“Average companies give their people something to work on. In contrast, the most innovative organizations give their people something to work toward.”
∼ Simon Sinek
Having a vision motivates us and others to pursue a goal—that is, as long as things go according to plan.
We see our project team delivering results on-time. We imagine our organization leading the industry in customer service. We picture ourselves crossing the finish line in the local 10k run.
But what happens when life (or the market or your boss or colleague) gets in the way?
It’s All In The Stars
Leading by vision is like navigating using the stars; it works well as long as the skies are clear and the sailing is smooth. When the clouds roll in, a deep-seated sense of purpose comes to the rescue. Purpose is a like an inner compass. It points us in the right direction when we can no longer see the way forward.
Nothing builds a team faster than shared purpose. I am not talking about a formal mission statement. A sense of purpose is a feeling held by individuals or groups.
Why ask why? To uncover your true purpose.
The most powerful technique I have found to identify purpose is simply to ask why. Why are you are doing what you’re doing? Don’t stop at the first answer you come up with. Ask why again. Keep asking why until you arrive at an answer for which there is no further reason why—it just is so.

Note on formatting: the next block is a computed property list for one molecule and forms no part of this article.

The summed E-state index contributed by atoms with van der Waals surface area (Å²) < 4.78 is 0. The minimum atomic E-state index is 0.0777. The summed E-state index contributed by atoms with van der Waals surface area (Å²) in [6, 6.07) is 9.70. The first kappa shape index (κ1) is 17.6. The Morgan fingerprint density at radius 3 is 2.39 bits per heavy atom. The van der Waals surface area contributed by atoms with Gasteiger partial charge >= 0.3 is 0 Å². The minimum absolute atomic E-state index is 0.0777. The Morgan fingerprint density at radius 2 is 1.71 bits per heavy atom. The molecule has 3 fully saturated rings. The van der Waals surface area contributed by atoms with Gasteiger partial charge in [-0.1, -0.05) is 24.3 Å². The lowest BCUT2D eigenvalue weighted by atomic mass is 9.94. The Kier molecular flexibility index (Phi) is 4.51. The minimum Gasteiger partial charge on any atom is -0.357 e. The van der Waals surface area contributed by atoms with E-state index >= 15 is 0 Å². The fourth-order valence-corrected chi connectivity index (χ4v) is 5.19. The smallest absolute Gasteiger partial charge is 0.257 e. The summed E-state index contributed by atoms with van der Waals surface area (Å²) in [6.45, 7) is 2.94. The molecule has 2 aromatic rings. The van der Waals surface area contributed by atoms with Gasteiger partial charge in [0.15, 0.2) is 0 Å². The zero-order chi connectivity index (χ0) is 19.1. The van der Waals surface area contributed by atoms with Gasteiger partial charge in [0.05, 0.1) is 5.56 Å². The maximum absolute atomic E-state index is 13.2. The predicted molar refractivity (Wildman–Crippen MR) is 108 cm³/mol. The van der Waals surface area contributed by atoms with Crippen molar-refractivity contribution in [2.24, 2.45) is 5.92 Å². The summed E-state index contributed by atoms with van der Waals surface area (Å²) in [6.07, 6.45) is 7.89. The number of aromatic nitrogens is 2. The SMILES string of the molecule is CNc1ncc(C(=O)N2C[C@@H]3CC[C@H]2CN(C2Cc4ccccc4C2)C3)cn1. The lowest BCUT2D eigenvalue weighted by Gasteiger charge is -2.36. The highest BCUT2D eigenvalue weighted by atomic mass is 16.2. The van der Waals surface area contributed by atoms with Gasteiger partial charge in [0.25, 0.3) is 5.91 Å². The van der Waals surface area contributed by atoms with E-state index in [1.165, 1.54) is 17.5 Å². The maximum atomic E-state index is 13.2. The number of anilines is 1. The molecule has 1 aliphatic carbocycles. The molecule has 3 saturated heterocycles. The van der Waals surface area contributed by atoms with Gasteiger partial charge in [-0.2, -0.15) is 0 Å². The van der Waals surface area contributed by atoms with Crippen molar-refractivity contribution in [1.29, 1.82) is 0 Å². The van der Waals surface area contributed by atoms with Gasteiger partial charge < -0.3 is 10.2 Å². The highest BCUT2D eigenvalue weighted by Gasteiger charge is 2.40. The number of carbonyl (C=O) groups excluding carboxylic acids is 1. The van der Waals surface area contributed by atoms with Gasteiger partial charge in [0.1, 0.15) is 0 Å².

Here’s an example:
It’s late in the afternoon and most of your colleagues have left the office for the day. You are still at your desk trying to finish a document you promised to send to a customer.
Negative thoughts begin to creep into your mind. You think: ‘I’ll never get this done on time,’ and ‘No one appreciates my efforts.’
You feel your motivation slipping away. But before you call it quits, you decide to try the why technique.
You ask yourself the first why question:
Q: Why do I want to finish the document?
A: To keep my promise to the customer.
Then you drill down with additional why questions.
Q: Why is that important?
A: To live up to my reputation as someone who delivers.
Q: Why do you care about that?
A: Because being someone who does what they say makes me feel good about myself.
You’ve just identified your purpose—feeling good about yourself. Note how different this purpose is from “finishing the document.” Instead of being annoyed, you are proud to honor your commitment. You are no longer distracted by negative thoughts. You complete the work and head home with a sense of accomplishment.
What’s To Do?
Stop and ask why. Ask why several times to identify the root purpose(s) behind your goals.
Verify your answers. Before proceeding, check that your reasons why are based on facts and not just wishful assumptions.
Facilitate the discussion. The why method also works in teams or large groups. As a leader, facilitate the discussion by asking why and challenging the group to validate the answers.
Act on it. After surfacing your true purpose, let it guide your actions and decisions.
Ohno T. (1988). Toyota Production System. Portland, OR: Productivity, Inc.
Ries, E. (2010). The Five Whys for Startups. Harvard Business Review.
Sinek S. (2009). Start with Why. New York: Penguin.
Image courtesy of Bart Everson / CC BY 2.0